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When one of the world's big economies stumbles into a quagmire, as the United States has with the subprime mortgage crisis, investors and borrowers always start asking how they got into such a mess - and how they will get out. These days, the effects of globalization provide a partial answer for both questions.
Globalization has added risks to the world's financial markets, but it has also created connections between economies that may add stability when one of them feels a jolt. In the future, financial regulation may even help to reduce those risks while preserving the benefits of interconnectedness.
In the case of the current crisis, the idea came first: bundle high-risk mortgages in a way that made them more liquid and preserved their high returns. It caught on quickly. Low interest rates and the unification of the world's credit markets had made credit easily obtainable, and financial globalization meant that investors everywhere could pour their money into the same kind of asset.
"There's been a lot of money sloshing around the markets looking for a place to be parked, not only because of the Fed but also because of what's been happening in the rest of the world," said Barry Eichengreen, a professor of economics and political science at the University of California, Berkeley. "It fed the securitization of mortgages and all kinds of other liabilities."
Yet during this period, as investors and banks in the United States, Europe and other regions bought up the complex new securities, some people who were ill-equipped to judge the risks got involved, often assuming that the rating agencies' assessments were enough.
In addition, it became more difficult to figure out where, in the global credit market, the risks really lay. "It's become more delocalized," said Raghuram Rajan, a professor of finance at the University of Chicago. "You don't borrow from your neighborhood bank anymore, you don't deposit in your neighborhood bank. You invest more widely, and you invest through a whole group of intermediaries."
Furthermore, Rajan said, a herd mentality that might have been confined to one country market before can now spread around the world, magnifying the risks of a sudden shock.
"When we all get into the same kinds of assets or the same kinds of trades at the same time because they've been lucrative, we all fall down at the same time," he said. "In fact, there may be some incentive to all fall down at the same time, because then none of us takes the blame."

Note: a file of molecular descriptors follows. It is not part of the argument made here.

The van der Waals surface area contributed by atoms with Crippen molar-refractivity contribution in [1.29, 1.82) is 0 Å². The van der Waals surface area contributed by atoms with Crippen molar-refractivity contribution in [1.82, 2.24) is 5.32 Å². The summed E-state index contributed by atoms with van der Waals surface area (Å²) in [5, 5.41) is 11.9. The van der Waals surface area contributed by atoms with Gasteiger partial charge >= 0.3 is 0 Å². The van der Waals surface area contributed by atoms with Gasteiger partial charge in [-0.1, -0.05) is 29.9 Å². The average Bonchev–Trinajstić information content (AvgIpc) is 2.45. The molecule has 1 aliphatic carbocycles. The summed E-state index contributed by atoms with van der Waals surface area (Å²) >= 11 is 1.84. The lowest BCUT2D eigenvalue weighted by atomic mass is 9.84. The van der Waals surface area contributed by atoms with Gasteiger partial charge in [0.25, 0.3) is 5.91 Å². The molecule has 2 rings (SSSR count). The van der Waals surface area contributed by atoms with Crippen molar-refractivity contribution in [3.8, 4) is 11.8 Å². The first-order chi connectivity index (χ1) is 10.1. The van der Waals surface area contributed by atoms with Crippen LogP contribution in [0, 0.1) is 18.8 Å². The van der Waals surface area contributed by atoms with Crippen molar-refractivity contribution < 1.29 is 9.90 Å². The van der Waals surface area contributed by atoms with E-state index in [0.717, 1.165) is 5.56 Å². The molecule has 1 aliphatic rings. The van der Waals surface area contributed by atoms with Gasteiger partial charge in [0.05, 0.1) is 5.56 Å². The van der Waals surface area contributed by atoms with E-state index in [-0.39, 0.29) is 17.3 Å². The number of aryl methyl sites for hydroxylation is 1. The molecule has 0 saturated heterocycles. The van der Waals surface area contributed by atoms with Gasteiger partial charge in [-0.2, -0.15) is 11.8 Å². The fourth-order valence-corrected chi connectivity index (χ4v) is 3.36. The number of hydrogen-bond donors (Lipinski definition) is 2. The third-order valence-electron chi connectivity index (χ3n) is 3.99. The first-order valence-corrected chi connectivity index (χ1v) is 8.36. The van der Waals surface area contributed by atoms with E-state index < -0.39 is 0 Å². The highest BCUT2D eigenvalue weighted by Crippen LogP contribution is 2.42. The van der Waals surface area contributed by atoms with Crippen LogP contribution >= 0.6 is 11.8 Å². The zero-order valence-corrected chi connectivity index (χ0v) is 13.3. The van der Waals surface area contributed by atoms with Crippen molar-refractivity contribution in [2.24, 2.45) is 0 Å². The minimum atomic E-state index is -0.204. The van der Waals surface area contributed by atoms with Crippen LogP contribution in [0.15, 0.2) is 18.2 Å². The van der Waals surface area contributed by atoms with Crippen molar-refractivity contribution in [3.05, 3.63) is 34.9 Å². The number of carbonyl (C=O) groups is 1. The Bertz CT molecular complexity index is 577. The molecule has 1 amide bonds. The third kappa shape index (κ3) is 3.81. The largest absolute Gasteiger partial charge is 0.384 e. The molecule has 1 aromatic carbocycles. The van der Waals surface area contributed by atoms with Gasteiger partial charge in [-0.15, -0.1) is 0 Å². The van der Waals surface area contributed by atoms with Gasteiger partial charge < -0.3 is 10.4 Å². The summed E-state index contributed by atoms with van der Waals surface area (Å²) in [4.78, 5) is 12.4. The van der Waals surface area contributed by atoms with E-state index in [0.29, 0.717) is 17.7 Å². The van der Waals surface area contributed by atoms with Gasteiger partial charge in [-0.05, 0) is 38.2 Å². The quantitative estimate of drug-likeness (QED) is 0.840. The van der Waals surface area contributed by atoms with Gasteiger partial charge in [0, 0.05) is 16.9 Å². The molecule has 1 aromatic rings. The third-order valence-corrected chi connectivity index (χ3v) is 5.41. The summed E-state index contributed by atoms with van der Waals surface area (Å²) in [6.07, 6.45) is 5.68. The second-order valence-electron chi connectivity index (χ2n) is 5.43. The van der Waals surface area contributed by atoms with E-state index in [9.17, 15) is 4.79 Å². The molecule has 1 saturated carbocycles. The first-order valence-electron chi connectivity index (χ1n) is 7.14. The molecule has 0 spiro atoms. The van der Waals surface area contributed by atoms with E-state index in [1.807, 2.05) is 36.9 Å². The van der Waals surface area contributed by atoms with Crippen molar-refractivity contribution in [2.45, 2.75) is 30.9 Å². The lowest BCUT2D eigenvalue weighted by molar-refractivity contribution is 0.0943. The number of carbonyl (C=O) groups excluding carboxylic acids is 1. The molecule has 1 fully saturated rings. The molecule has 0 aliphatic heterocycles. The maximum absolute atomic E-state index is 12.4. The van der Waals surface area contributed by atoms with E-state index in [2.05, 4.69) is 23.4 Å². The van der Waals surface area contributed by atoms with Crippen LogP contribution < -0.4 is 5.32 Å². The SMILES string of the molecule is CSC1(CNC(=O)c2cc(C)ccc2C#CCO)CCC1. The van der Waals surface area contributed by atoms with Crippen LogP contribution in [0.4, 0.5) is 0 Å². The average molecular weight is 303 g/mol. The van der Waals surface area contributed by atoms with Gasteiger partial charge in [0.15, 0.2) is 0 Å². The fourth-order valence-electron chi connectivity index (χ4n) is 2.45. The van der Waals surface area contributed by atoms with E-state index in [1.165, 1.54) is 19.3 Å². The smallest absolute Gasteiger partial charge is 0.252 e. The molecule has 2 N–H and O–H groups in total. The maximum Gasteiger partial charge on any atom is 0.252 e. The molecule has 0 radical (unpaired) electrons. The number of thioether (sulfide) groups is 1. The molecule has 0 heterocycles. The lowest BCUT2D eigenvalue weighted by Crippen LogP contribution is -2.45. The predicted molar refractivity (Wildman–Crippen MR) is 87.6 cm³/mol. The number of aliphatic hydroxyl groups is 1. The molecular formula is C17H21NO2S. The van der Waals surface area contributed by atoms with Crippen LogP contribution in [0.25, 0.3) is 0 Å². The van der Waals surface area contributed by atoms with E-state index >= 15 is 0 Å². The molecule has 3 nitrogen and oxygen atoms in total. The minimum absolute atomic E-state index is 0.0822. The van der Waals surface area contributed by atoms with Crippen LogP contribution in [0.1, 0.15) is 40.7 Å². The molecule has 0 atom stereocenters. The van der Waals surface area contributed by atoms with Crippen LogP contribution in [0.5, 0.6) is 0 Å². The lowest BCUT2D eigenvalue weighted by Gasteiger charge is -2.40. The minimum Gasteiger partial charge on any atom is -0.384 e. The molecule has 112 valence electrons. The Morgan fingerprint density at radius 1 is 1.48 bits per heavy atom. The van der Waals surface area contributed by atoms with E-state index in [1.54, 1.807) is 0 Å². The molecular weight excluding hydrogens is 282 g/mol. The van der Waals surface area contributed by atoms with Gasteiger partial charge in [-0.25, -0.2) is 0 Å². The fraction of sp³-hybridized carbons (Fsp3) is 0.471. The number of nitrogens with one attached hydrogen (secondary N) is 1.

In the aftermath of a crisis, however, the interdependence of the world's economies can help to alleviate some of its worst effects.
For example, Eichengreen said, an economic downturn in the United States could be mitigated by the relatively strong growth in Europe and Latin America. "They are still going to be a sponge for our exports," he said. "That's going to be an important stabilizing force for us."
Still, the rest of the world is likely to suffer if the situation in the United States gets much worse. "The fact that so many economies are still dependent on U.S. demand, and haven't grown their own domestic demand, will cause some problems," Rajan said.
Even China's strong growth may not provide enough support to stop a global slowdown. "I don't believe that China has become a growth pole independent of the United States," said Eichengreen. "If we go into a recession, their growth is certain to slow as well."
That might not be so bad for China, where worries about inflation and overheating continue to deepen, but few other places would welcome that sort of drag on their growth. So what can be done to deal with the problem of a risk wildfire before it starts?
Rajan said old-fashioned due diligence, like getting banks to monitor the activities of the funds that borrow their money, could help. He also suggested changes in incentives for investment managers: "What you can do is ensure that there are voluntary agreements that the incentive structures will have elements that are long term. If I've got 20 percent of my wealth riding in the fund that I manage, then I'm a little reluctant to do the carry trade for too long. It could close up."
But Eichengreen said the risks to the financial system justified regulation, and on a global scale.
"We have the institutions for the coordination," he said. "We have the Basel committee of bank supervisors. We have the International Organization of Securities Commissions. We need to push them to act more aggressively and more forcefully, and put a little less faith in the ability of the markets to solve their own problems."